The issue for me is one of balance. In the absence of any formal research into how trans people have been covered in trans-specific programming, I have a strong sense that the “trans programming is all about transition” meme is correct. That’s not to say that trans people don’t appear in other contexts, but when a programme is commissioned to specifically deal with trans issues, it seems to focus on surgery or on people early on in their journey. I think it’s safe to say that one’s perspective on “all things trans” tends to change after a while of living “in role”. This repeated coverage of people at the beginning of their journey finding their feet, while it can be heartwarming, is problematic because it doesn’t really move understanding on. I do think that programmes about transition have their place – but not if they’re the only trans-specific programmes that are commissioned.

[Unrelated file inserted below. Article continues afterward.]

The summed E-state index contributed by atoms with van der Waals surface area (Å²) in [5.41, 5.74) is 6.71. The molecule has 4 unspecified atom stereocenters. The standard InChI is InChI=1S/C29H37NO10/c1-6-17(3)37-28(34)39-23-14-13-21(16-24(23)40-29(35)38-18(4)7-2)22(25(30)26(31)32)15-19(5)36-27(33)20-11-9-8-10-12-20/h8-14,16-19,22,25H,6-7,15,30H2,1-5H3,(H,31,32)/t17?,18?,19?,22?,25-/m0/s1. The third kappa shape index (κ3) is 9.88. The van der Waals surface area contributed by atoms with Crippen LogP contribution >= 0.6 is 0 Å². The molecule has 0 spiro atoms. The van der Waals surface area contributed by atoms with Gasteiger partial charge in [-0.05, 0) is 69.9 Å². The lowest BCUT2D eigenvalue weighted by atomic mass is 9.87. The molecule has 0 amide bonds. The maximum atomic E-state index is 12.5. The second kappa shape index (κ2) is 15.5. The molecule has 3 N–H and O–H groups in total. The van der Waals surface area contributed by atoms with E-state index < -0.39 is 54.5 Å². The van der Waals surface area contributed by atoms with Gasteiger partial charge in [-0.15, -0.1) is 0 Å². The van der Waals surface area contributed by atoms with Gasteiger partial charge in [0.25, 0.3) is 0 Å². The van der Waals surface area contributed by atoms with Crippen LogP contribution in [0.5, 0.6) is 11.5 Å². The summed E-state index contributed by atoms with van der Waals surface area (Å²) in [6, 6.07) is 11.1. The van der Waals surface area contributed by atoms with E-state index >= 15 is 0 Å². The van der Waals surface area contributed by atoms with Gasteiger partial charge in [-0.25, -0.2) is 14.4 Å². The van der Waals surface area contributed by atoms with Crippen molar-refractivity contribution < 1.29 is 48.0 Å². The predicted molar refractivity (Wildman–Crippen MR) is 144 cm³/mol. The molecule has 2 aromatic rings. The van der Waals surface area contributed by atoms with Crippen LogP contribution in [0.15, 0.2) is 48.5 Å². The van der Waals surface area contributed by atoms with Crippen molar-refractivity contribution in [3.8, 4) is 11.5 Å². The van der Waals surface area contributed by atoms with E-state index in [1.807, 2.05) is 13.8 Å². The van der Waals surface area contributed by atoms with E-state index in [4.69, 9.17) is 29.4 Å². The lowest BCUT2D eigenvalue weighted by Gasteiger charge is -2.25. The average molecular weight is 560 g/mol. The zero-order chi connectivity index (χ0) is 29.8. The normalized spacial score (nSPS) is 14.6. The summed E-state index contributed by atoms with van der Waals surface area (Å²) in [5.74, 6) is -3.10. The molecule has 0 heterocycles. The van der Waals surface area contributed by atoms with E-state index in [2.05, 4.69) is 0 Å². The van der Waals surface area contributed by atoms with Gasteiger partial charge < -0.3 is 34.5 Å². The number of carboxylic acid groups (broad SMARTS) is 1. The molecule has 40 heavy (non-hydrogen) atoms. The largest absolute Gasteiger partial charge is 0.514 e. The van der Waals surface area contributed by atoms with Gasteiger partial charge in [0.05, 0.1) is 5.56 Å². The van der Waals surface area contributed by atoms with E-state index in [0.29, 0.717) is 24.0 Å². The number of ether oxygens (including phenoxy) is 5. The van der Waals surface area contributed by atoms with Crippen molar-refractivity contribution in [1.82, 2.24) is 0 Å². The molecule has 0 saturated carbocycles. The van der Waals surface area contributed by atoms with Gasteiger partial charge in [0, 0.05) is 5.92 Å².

Which then leads to the question, what would longer-term transitioned people actually want covered?
One angle I’ve been trying to pursue with one production company (with little success) is looking at the ethics which underpin the way the transition pathway is delivered. There has been some evolution in those over the past few years, but the ever-growing lists for the GICs indicate that either significantly more resourcing is required, or a significantly different approach – at least for the majority of people. NHS England’s announcement earlier this week about recommissioning the entire provision of gender identity services makes it possible that either or both of those alternatives now come into play. Note that I’m not saying that supply of a trans pathway should be up for debate, but that how effective care is delivered should be looked at. I despair of trans being used as an example of how free speech is supposedly being shut down.